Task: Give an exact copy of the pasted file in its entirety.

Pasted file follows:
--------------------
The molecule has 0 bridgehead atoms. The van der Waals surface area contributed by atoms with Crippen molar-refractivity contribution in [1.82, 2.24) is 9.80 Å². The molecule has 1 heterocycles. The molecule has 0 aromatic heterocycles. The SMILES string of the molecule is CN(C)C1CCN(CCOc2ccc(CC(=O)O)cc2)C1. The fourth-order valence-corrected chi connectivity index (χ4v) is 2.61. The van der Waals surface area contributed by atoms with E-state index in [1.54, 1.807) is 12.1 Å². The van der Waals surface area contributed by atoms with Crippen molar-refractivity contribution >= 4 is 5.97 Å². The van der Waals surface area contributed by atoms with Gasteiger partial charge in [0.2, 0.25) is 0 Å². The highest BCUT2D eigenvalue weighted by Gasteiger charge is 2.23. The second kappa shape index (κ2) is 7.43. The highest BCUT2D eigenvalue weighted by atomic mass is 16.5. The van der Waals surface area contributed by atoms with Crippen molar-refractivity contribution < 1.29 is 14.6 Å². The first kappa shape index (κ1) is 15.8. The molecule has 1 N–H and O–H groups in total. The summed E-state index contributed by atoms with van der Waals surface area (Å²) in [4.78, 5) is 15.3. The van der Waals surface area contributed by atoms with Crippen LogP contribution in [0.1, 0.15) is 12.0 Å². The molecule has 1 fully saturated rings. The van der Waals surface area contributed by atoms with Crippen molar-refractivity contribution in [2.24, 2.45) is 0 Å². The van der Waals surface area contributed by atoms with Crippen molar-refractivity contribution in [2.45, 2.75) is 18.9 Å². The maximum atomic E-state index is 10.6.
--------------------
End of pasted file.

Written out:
The molecule has 0 bridgehead atoms. The van der Waals surface area contributed by atoms with Crippen molar-refractivity contribution in [1.82, 2.24) is 9.80 Å². The molecule has 1 heterocycles. The molecule has 0 aromatic heterocycles. The SMILES string of the molecule is CN(C)C1CCN(CCOc2ccc(CC(=O)O)cc2)C1. The fourth-order valence-corrected chi connectivity index (χ4v) is 2.61. The van der Waals surface area contributed by atoms with E-state index in [1.54, 1.807) is 12.1 Å². The van der Waals surface area contributed by atoms with Crippen molar-refractivity contribution >= 4 is 5.97 Å². The van der Waals surface area contributed by atoms with Gasteiger partial charge in [0.2, 0.25) is 0 Å². The highest BCUT2D eigenvalue weighted by Gasteiger charge is 2.23. The second kappa shape index (κ2) is 7.43. The highest BCUT2D eigenvalue weighted by atomic mass is 16.5. The van der Waals surface area contributed by atoms with Crippen molar-refractivity contribution < 1.29 is 14.6 Å². The first kappa shape index (κ1) is 15.8. The molecule has 1 N–H and O–H groups in total. The summed E-state index contributed by atoms with van der Waals surface area (Å²) in [4.78, 5) is 15.3. The van der Waals surface area contributed by atoms with Crippen LogP contribution in [0.1, 0.15) is 12.0 Å². The molecule has 1 fully saturated rings. The van der Waals surface area contributed by atoms with Crippen molar-refractivity contribution in [2.24, 2.45) is 0 Å². The van der Waals surface area contributed by atoms with Crippen molar-refractivity contribution in [2.45, 2.75) is 18.9 Å². The maximum atomic E-state index is 10.6.